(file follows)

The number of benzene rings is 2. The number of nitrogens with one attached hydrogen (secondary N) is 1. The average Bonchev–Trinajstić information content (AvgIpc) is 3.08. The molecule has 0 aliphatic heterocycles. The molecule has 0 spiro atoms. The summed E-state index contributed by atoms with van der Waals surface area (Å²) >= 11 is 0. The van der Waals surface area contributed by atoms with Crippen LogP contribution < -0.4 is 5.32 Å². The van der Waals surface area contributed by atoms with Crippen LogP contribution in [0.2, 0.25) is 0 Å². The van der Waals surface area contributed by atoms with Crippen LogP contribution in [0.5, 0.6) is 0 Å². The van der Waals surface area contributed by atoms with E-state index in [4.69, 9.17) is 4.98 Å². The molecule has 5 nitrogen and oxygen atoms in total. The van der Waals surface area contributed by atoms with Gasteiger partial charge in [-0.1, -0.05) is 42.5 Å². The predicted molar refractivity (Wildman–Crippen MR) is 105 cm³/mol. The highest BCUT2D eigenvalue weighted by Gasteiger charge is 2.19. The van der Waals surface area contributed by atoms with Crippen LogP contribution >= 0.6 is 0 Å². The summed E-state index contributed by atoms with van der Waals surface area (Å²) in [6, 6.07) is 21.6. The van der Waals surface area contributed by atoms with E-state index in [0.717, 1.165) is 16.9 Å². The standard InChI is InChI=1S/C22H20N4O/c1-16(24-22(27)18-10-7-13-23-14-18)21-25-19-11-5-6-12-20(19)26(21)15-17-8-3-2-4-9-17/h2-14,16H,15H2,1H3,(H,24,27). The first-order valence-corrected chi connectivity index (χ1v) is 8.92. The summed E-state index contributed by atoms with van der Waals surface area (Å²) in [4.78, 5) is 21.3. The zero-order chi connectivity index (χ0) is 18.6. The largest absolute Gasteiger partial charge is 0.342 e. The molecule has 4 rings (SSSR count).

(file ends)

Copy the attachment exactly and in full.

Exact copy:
The number of benzene rings is 2. The number of nitrogens with one attached hydrogen (secondary N) is 1. The average Bonchev–Trinajstić information content (AvgIpc) is 3.08. The molecule has 0 aliphatic heterocycles. The molecule has 0 spiro atoms. The summed E-state index contributed by atoms with van der Waals surface area (Å²) >= 11 is 0. The van der Waals surface area contributed by atoms with Crippen LogP contribution < -0.4 is 5.32 Å². The van der Waals surface area contributed by atoms with Crippen LogP contribution in [0.2, 0.25) is 0 Å². The van der Waals surface area contributed by atoms with Crippen LogP contribution in [0.5, 0.6) is 0 Å². The van der Waals surface area contributed by atoms with E-state index in [4.69, 9.17) is 4.98 Å². The molecule has 5 nitrogen and oxygen atoms in total. The van der Waals surface area contributed by atoms with Gasteiger partial charge in [-0.1, -0.05) is 42.5 Å². The predicted molar refractivity (Wildman–Crippen MR) is 105 cm³/mol. The highest BCUT2D eigenvalue weighted by Gasteiger charge is 2.19. The van der Waals surface area contributed by atoms with Crippen LogP contribution >= 0.6 is 0 Å². The summed E-state index contributed by atoms with van der Waals surface area (Å²) in [6, 6.07) is 21.6. The van der Waals surface area contributed by atoms with E-state index in [0.717, 1.165) is 16.9 Å². The standard InChI is InChI=1S/C22H20N4O/c1-16(24-22(27)18-10-7-13-23-14-18)21-25-19-11-5-6-12-20(19)26(21)15-17-8-3-2-4-9-17/h2-14,16H,15H2,1H3,(H,24,27). The first-order valence-corrected chi connectivity index (χ1v) is 8.92. The summed E-state index contributed by atoms with van der Waals surface area (Å²) in [4.78, 5) is 21.3. The zero-order chi connectivity index (χ0) is 18.6. The largest absolute Gasteiger partial charge is 0.342 e. The molecule has 4 rings (SSSR count).